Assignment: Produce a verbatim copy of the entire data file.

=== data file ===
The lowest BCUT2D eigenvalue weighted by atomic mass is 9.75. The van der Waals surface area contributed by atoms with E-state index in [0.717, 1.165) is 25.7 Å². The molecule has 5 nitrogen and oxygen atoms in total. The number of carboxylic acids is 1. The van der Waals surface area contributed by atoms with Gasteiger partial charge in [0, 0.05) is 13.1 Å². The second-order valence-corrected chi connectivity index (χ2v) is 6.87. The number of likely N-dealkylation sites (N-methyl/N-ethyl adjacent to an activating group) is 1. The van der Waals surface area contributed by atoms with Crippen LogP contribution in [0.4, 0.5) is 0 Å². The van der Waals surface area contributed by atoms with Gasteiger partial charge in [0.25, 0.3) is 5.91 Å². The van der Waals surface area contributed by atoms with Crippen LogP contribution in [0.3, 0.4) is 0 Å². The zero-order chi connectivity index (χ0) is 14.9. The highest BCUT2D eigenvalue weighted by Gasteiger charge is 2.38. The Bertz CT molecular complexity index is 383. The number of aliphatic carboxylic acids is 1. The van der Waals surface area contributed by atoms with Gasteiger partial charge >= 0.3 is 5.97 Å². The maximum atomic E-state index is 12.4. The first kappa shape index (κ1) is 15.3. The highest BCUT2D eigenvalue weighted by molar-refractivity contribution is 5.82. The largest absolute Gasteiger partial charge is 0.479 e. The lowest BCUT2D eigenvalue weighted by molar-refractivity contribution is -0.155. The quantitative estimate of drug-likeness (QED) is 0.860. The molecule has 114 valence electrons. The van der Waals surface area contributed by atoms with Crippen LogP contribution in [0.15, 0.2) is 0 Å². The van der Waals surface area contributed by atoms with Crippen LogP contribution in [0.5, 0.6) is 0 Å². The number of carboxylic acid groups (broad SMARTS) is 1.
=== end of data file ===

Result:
The lowest BCUT2D eigenvalue weighted by atomic mass is 9.75. The van der Waals surface area contributed by atoms with E-state index in [0.717, 1.165) is 25.7 Å². The molecule has 5 nitrogen and oxygen atoms in total. The number of carboxylic acids is 1. The van der Waals surface area contributed by atoms with Gasteiger partial charge in [0, 0.05) is 13.1 Å². The second-order valence-corrected chi connectivity index (χ2v) is 6.87. The number of likely N-dealkylation sites (N-methyl/N-ethyl adjacent to an activating group) is 1. The van der Waals surface area contributed by atoms with Crippen LogP contribution in [0.4, 0.5) is 0 Å². The van der Waals surface area contributed by atoms with Gasteiger partial charge in [0.25, 0.3) is 5.91 Å². The van der Waals surface area contributed by atoms with Crippen LogP contribution in [0.3, 0.4) is 0 Å². The zero-order chi connectivity index (χ0) is 14.9. The highest BCUT2D eigenvalue weighted by Gasteiger charge is 2.38. The Bertz CT molecular complexity index is 383. The number of aliphatic carboxylic acids is 1. The van der Waals surface area contributed by atoms with Gasteiger partial charge >= 0.3 is 5.97 Å². The maximum atomic E-state index is 12.4. The first kappa shape index (κ1) is 15.3. The highest BCUT2D eigenvalue weighted by molar-refractivity contribution is 5.82. The largest absolute Gasteiger partial charge is 0.479 e. The lowest BCUT2D eigenvalue weighted by molar-refractivity contribution is -0.155. The quantitative estimate of drug-likeness (QED) is 0.860. The molecule has 114 valence electrons. The van der Waals surface area contributed by atoms with Crippen LogP contribution in [0.15, 0.2) is 0 Å². The van der Waals surface area contributed by atoms with Crippen LogP contribution in [0.5, 0.6) is 0 Å². The number of carboxylic acid groups (broad SMARTS) is 1.